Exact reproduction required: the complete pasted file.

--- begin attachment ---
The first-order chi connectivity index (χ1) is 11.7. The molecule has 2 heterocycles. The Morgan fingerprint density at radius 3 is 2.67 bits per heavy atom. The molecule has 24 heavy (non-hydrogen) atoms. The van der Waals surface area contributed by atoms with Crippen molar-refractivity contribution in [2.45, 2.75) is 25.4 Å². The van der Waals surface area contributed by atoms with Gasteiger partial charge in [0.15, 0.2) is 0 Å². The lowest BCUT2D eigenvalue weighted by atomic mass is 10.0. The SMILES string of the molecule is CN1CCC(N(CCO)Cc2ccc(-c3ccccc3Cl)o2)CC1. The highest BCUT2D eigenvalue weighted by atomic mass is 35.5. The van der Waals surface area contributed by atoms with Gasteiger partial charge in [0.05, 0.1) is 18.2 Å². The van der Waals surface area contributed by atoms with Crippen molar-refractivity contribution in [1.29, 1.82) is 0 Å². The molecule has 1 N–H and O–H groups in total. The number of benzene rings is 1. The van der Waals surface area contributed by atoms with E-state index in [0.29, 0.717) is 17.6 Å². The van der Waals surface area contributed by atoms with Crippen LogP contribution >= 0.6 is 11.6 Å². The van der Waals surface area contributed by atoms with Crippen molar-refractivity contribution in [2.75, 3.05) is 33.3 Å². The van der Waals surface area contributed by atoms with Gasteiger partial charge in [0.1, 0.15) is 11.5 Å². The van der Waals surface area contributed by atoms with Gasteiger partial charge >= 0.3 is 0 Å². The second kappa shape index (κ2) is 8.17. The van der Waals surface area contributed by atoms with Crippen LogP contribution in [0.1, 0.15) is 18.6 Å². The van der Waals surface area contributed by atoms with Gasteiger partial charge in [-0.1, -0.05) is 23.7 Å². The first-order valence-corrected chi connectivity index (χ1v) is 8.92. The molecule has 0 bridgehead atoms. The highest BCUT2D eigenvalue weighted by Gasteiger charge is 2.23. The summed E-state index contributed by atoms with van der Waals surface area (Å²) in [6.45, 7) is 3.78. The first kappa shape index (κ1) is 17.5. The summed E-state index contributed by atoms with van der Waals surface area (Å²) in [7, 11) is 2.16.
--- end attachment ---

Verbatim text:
The first-order chi connectivity index (χ1) is 11.7. The molecule has 2 heterocycles. The Morgan fingerprint density at radius 3 is 2.67 bits per heavy atom. The molecule has 24 heavy (non-hydrogen) atoms. The van der Waals surface area contributed by atoms with Crippen molar-refractivity contribution in [2.45, 2.75) is 25.4 Å². The van der Waals surface area contributed by atoms with Gasteiger partial charge in [0.15, 0.2) is 0 Å². The lowest BCUT2D eigenvalue weighted by atomic mass is 10.0. The SMILES string of the molecule is CN1CCC(N(CCO)Cc2ccc(-c3ccccc3Cl)o2)CC1. The highest BCUT2D eigenvalue weighted by atomic mass is 35.5. The van der Waals surface area contributed by atoms with Gasteiger partial charge in [0.05, 0.1) is 18.2 Å². The van der Waals surface area contributed by atoms with Crippen molar-refractivity contribution in [1.29, 1.82) is 0 Å². The molecule has 1 N–H and O–H groups in total. The number of benzene rings is 1. The van der Waals surface area contributed by atoms with E-state index in [0.29, 0.717) is 17.6 Å². The van der Waals surface area contributed by atoms with Crippen LogP contribution >= 0.6 is 11.6 Å². The van der Waals surface area contributed by atoms with Crippen molar-refractivity contribution in [2.75, 3.05) is 33.3 Å². The van der Waals surface area contributed by atoms with Gasteiger partial charge in [0.1, 0.15) is 11.5 Å². The van der Waals surface area contributed by atoms with Gasteiger partial charge >= 0.3 is 0 Å². The second kappa shape index (κ2) is 8.17. The van der Waals surface area contributed by atoms with Crippen LogP contribution in [0.1, 0.15) is 18.6 Å². The van der Waals surface area contributed by atoms with Gasteiger partial charge in [-0.1, -0.05) is 23.7 Å². The first-order valence-corrected chi connectivity index (χ1v) is 8.92. The molecule has 0 bridgehead atoms. The highest BCUT2D eigenvalue weighted by Gasteiger charge is 2.23. The summed E-state index contributed by atoms with van der Waals surface area (Å²) in [6.45, 7) is 3.78. The first kappa shape index (κ1) is 17.5. The summed E-state index contributed by atoms with van der Waals surface area (Å²) in [7, 11) is 2.16.